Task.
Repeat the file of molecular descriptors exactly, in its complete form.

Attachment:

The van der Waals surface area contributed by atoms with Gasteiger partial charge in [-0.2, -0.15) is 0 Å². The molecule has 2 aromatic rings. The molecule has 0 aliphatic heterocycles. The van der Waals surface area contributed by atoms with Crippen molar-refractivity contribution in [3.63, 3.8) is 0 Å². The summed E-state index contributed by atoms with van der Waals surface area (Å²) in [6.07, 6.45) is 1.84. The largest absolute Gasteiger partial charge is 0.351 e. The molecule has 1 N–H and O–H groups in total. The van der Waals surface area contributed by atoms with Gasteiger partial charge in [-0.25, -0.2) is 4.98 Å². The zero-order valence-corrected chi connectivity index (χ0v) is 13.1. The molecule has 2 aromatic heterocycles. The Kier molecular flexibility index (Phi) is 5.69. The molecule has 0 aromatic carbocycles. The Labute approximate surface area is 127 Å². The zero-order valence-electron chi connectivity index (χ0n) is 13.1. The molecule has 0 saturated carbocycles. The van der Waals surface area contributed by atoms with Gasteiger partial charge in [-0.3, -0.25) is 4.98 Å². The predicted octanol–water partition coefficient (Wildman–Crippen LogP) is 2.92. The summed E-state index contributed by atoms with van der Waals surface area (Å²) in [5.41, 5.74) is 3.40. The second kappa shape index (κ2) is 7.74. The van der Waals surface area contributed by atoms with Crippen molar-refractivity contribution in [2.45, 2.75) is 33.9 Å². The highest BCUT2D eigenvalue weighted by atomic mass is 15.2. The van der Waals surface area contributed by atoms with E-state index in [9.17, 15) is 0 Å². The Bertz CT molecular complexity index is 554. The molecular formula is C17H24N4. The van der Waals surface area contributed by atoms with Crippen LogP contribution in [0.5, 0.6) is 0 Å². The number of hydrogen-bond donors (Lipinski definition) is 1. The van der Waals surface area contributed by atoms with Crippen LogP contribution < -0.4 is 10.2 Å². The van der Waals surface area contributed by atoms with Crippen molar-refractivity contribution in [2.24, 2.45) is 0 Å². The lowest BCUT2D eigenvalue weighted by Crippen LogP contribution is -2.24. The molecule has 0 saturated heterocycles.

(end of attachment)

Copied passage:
The van der Waals surface area contributed by atoms with Gasteiger partial charge in [-0.2, -0.15) is 0 Å². The molecule has 2 aromatic rings. The molecule has 0 aliphatic heterocycles. The van der Waals surface area contributed by atoms with Crippen molar-refractivity contribution in [3.63, 3.8) is 0 Å². The summed E-state index contributed by atoms with van der Waals surface area (Å²) in [6.07, 6.45) is 1.84. The largest absolute Gasteiger partial charge is 0.351 e. The molecule has 1 N–H and O–H groups in total. The van der Waals surface area contributed by atoms with Gasteiger partial charge in [-0.25, -0.2) is 4.98 Å². The zero-order valence-corrected chi connectivity index (χ0v) is 13.1. The molecule has 2 aromatic heterocycles. The Kier molecular flexibility index (Phi) is 5.69. The molecule has 0 aromatic carbocycles. The Labute approximate surface area is 127 Å². The zero-order valence-electron chi connectivity index (χ0n) is 13.1. The molecule has 0 saturated carbocycles. The van der Waals surface area contributed by atoms with Gasteiger partial charge in [-0.3, -0.25) is 4.98 Å². The predicted octanol–water partition coefficient (Wildman–Crippen LogP) is 2.92. The summed E-state index contributed by atoms with van der Waals surface area (Å²) in [5.41, 5.74) is 3.40. The second kappa shape index (κ2) is 7.74. The van der Waals surface area contributed by atoms with Crippen molar-refractivity contribution in [2.45, 2.75) is 33.9 Å². The highest BCUT2D eigenvalue weighted by atomic mass is 15.2. The van der Waals surface area contributed by atoms with E-state index in [9.17, 15) is 0 Å². The Bertz CT molecular complexity index is 554. The molecular formula is C17H24N4. The van der Waals surface area contributed by atoms with Crippen LogP contribution in [0.5, 0.6) is 0 Å². The number of hydrogen-bond donors (Lipinski definition) is 1. The van der Waals surface area contributed by atoms with Crippen LogP contribution < -0.4 is 10.2 Å². The van der Waals surface area contributed by atoms with Crippen molar-refractivity contribution in [2.24, 2.45) is 0 Å². The lowest BCUT2D eigenvalue weighted by Crippen LogP contribution is -2.24. The molecule has 0 saturated heterocycles.